Voters still approve of merit pay for determining raises. Is that what you wanted to draw attention to? :-)

  4. Regarding "copying" Mauk, don't be ridiculous. For one, I was talking about PPP, not Quinny.

    We've been talking about PPP's goofy samples for months.

    We also argued against the use of the word "rights" when referring to collective bargaining MONTHS ago.

  5. Sure, we can talk about merit pay... about how support for it has collapsed in a month.

    PPP's samples are no less "goofy" than when this site regularly cited PPP just last year.

    It's a registered voted sample. There are 2 million more registered Democrats in Ohio than Republicans (which is actually behind the number of Independents). That's why PPP has a more Democratic sample. Mystery solved.

    Regardless, there is no polling (public or private) showing Issue 2 is a competitive race right now two weeks out.

    The people have followed this debate all year and haven't changed their minds.

  6. You know my talking point line was about the PPP, poll right? Because what you said about it is directly pulled from a press release Mauk issued about it yesterday.

    No, no, you totally got that yourself, I'm sure. I'm sure it's just a coincidence it follows verbatim a campaign press release.

  7. Modern: You seriously think people aren't afraid to say that they are voting "Yes" after they've been demonized, threatened, attacked, etc., in a typical class warfare/hate campaign by Big Labor?

    We Are Ohio should take pause and consider the serious fact that, indeed, the "Reform Ohio Now" movement (which were MULTIPLE ballot measures) had the exact same lead in polls. And it all went down in flames - IN THE MIDST OF THE NOE COIN SCANDAL.

    There's something about those polls doesn't add up. And never has. A poll differs from an actual vote.

  8. No, Modern, I have no idea what you're talking about.

    First you say this: "First you copy and paste something Jason Mauk said in his press release on Quinny verbatim without..."

    Then you say "You know my talking point line was about the PPP, poll right"

    So...which Jason Mauk press release did I copy and paste, Modern? The PPP or the Quinny?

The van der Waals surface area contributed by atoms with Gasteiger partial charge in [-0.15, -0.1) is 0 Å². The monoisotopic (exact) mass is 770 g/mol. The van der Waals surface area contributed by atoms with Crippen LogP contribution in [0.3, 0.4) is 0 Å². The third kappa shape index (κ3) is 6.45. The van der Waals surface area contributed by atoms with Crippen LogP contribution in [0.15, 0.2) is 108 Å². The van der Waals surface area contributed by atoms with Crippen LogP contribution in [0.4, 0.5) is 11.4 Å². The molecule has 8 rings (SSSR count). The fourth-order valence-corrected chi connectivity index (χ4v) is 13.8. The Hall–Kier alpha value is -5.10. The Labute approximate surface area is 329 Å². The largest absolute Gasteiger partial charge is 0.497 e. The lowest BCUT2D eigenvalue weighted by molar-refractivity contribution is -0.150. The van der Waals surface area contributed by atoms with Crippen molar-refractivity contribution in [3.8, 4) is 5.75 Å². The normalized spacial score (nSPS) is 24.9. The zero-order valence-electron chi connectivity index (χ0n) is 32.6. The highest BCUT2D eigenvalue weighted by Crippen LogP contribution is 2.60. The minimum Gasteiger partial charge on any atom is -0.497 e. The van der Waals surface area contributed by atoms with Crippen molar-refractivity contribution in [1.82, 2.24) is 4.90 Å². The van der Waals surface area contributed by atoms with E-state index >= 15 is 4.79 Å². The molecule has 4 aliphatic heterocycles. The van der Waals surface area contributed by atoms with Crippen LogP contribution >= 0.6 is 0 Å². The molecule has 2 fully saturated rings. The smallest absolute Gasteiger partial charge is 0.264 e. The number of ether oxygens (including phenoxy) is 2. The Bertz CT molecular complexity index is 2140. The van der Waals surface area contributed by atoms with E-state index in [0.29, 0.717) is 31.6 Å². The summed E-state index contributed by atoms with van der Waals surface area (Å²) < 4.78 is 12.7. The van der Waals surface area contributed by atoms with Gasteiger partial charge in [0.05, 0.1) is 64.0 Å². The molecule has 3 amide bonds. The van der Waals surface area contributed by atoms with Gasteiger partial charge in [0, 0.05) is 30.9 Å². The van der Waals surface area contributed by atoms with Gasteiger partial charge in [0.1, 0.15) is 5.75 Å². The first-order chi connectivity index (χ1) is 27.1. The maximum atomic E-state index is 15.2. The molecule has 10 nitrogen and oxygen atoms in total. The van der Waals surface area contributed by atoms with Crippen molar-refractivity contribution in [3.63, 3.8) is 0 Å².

Keep your accusations straight, eh?

  9. You realize that Mauk has issued a press release on both polls, right?

    Why cite the RON amendments? Why not Dewey beats Truman and the other cries of campaigns ready to fail?

  10. Ummm... because they were specific to Ohio maybe? Because it was recent history? Because they were ballot issues and not candidates? Because it was an odd-year election?

    A lot of similarities there, Modern.

    Dewey defeats Truman? Not so much.

  11. Building Better Ohio has been doing polling using a likely voter model, and it shows them losing, just not by 25 points.

    Give it up, guys. BetterOhio said in July that they thought the 10%/15% provisions could be hammered hard and lead to a victory. They did, and the polls haven't moved.

    Your entire argument about the "good news" ignores that there are only two provisions that still poll well, but its not enought t o get over the other provisions that poll incredibly unwell.

    It's insulting to say that the only possible way you are losing is because people are "confused." That was your excuse BEFORE the Building a Better Ohio campaign launched and you boldly predicted the polls would change as that campaign "educated" people about the Issue.

    They tried their method of "Education" and the people don't buy it. It's really just that simple. Issue 2 and John Kasich are horribly unpopular. More unpopular in Ohio than Ted Strickland and Barack Obama has ever been. I know you fanboys here of Kasich can't believe it, but it's true.

  12. Nathan-

    It's sad that you cannot possibly comprehend that people say No on 2 because they mean it.

    Voters haven't been demonized, threatened, or attacked into it. There's been a statewide conversation about this bill all year and people have made up their minds pretty much as soon as it was introduced, and its paultry number of supporters have been unable to convince Ohioans to rethink their position.

  13. LOL at "modern"

    comparing an issues popularity to obama...bud, obama is gone in 12 months,, i know inbred aids infested city girls like you don't like to face that but....